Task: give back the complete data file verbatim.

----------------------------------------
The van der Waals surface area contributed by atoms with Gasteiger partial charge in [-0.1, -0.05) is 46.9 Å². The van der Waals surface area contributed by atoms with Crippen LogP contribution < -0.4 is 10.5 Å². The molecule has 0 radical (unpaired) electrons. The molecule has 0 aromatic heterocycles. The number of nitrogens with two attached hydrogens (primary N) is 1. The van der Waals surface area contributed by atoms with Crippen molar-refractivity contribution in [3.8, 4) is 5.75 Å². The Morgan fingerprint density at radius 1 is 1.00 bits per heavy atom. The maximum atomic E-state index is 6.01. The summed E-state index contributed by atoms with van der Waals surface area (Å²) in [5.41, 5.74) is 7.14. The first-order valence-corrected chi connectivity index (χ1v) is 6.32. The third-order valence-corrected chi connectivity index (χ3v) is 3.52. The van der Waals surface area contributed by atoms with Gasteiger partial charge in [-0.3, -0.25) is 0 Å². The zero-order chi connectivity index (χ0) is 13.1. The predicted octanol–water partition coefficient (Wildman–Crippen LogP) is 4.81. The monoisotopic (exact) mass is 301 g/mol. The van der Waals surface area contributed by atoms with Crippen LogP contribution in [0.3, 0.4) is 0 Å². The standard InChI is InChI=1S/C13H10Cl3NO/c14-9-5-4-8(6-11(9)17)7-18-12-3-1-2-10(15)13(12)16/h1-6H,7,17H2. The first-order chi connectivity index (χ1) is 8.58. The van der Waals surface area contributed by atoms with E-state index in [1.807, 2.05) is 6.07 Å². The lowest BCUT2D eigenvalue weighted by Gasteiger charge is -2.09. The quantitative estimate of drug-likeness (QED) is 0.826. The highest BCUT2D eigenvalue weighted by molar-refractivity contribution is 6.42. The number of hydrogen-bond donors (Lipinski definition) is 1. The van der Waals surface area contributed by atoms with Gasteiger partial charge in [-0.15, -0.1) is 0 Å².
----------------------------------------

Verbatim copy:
The van der Waals surface area contributed by atoms with Gasteiger partial charge in [-0.1, -0.05) is 46.9 Å². The van der Waals surface area contributed by atoms with Crippen LogP contribution < -0.4 is 10.5 Å². The molecule has 0 radical (unpaired) electrons. The molecule has 0 aromatic heterocycles. The number of nitrogens with two attached hydrogens (primary N) is 1. The van der Waals surface area contributed by atoms with Crippen molar-refractivity contribution in [3.8, 4) is 5.75 Å². The Morgan fingerprint density at radius 1 is 1.00 bits per heavy atom. The maximum atomic E-state index is 6.01. The summed E-state index contributed by atoms with van der Waals surface area (Å²) in [5.41, 5.74) is 7.14. The first-order valence-corrected chi connectivity index (χ1v) is 6.32. The third-order valence-corrected chi connectivity index (χ3v) is 3.52. The van der Waals surface area contributed by atoms with Gasteiger partial charge in [-0.3, -0.25) is 0 Å². The zero-order chi connectivity index (χ0) is 13.1. The predicted octanol–water partition coefficient (Wildman–Crippen LogP) is 4.81. The monoisotopic (exact) mass is 301 g/mol. The van der Waals surface area contributed by atoms with Crippen LogP contribution in [0.3, 0.4) is 0 Å². The standard InChI is InChI=1S/C13H10Cl3NO/c14-9-5-4-8(6-11(9)17)7-18-12-3-1-2-10(15)13(12)16/h1-6H,7,17H2. The first-order chi connectivity index (χ1) is 8.58. The van der Waals surface area contributed by atoms with E-state index in [1.807, 2.05) is 6.07 Å². The lowest BCUT2D eigenvalue weighted by Gasteiger charge is -2.09. The quantitative estimate of drug-likeness (QED) is 0.826. The highest BCUT2D eigenvalue weighted by molar-refractivity contribution is 6.42. The number of hydrogen-bond donors (Lipinski definition) is 1. The van der Waals surface area contributed by atoms with Gasteiger partial charge in [-0.15, -0.1) is 0 Å².